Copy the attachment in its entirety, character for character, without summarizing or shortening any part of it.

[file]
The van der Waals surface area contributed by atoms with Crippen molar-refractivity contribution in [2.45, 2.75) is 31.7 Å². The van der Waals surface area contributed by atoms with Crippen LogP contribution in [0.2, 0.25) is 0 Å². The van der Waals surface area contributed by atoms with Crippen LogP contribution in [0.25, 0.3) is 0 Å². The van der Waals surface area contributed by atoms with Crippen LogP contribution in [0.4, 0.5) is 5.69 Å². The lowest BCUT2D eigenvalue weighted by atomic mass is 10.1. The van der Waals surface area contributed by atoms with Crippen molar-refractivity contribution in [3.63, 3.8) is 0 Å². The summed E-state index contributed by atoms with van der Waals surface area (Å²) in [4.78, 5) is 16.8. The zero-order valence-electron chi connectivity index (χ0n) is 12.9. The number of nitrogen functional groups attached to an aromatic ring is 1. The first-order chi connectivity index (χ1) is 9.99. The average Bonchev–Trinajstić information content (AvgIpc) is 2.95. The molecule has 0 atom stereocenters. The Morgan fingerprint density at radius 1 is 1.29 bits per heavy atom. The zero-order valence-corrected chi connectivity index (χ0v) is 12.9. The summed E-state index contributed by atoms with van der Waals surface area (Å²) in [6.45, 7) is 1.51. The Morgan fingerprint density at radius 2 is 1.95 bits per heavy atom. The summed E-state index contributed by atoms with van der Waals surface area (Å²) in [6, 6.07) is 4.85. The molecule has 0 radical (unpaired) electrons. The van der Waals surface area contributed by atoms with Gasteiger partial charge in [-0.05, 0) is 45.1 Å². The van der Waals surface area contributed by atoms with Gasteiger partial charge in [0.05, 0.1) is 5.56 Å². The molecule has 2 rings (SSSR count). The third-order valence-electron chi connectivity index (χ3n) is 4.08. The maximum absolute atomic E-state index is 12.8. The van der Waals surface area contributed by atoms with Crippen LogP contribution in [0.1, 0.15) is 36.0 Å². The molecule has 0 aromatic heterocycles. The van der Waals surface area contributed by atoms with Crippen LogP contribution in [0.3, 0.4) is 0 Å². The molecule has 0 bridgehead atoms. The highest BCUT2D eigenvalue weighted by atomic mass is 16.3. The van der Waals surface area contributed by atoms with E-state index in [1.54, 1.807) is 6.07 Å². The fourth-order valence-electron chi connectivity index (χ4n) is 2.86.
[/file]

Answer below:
The van der Waals surface area contributed by atoms with Crippen molar-refractivity contribution in [2.45, 2.75) is 31.7 Å². The van der Waals surface area contributed by atoms with Crippen LogP contribution in [0.2, 0.25) is 0 Å². The van der Waals surface area contributed by atoms with Crippen LogP contribution in [0.25, 0.3) is 0 Å². The van der Waals surface area contributed by atoms with Crippen LogP contribution in [0.4, 0.5) is 5.69 Å². The lowest BCUT2D eigenvalue weighted by atomic mass is 10.1. The van der Waals surface area contributed by atoms with Crippen molar-refractivity contribution in [3.63, 3.8) is 0 Å². The summed E-state index contributed by atoms with van der Waals surface area (Å²) in [4.78, 5) is 16.8. The zero-order valence-electron chi connectivity index (χ0n) is 12.9. The number of nitrogen functional groups attached to an aromatic ring is 1. The first-order chi connectivity index (χ1) is 9.99. The average Bonchev–Trinajstić information content (AvgIpc) is 2.95. The molecule has 0 atom stereocenters. The Morgan fingerprint density at radius 1 is 1.29 bits per heavy atom. The zero-order valence-corrected chi connectivity index (χ0v) is 12.9. The summed E-state index contributed by atoms with van der Waals surface area (Å²) in [6.45, 7) is 1.51. The Morgan fingerprint density at radius 2 is 1.95 bits per heavy atom. The summed E-state index contributed by atoms with van der Waals surface area (Å²) in [6, 6.07) is 4.85. The molecule has 0 radical (unpaired) electrons. The van der Waals surface area contributed by atoms with Gasteiger partial charge in [-0.05, 0) is 45.1 Å². The van der Waals surface area contributed by atoms with Gasteiger partial charge in [0.05, 0.1) is 5.56 Å². The molecule has 2 rings (SSSR count). The third-order valence-electron chi connectivity index (χ3n) is 4.08. The maximum absolute atomic E-state index is 12.8. The van der Waals surface area contributed by atoms with Crippen LogP contribution in [0.1, 0.15) is 36.0 Å². The molecule has 0 aromatic heterocycles. The van der Waals surface area contributed by atoms with Crippen LogP contribution in [0.3, 0.4) is 0 Å². The molecule has 0 bridgehead atoms. The highest BCUT2D eigenvalue weighted by atomic mass is 16.3. The van der Waals surface area contributed by atoms with E-state index in [1.54, 1.807) is 6.07 Å². The fourth-order valence-electron chi connectivity index (χ4n) is 2.86.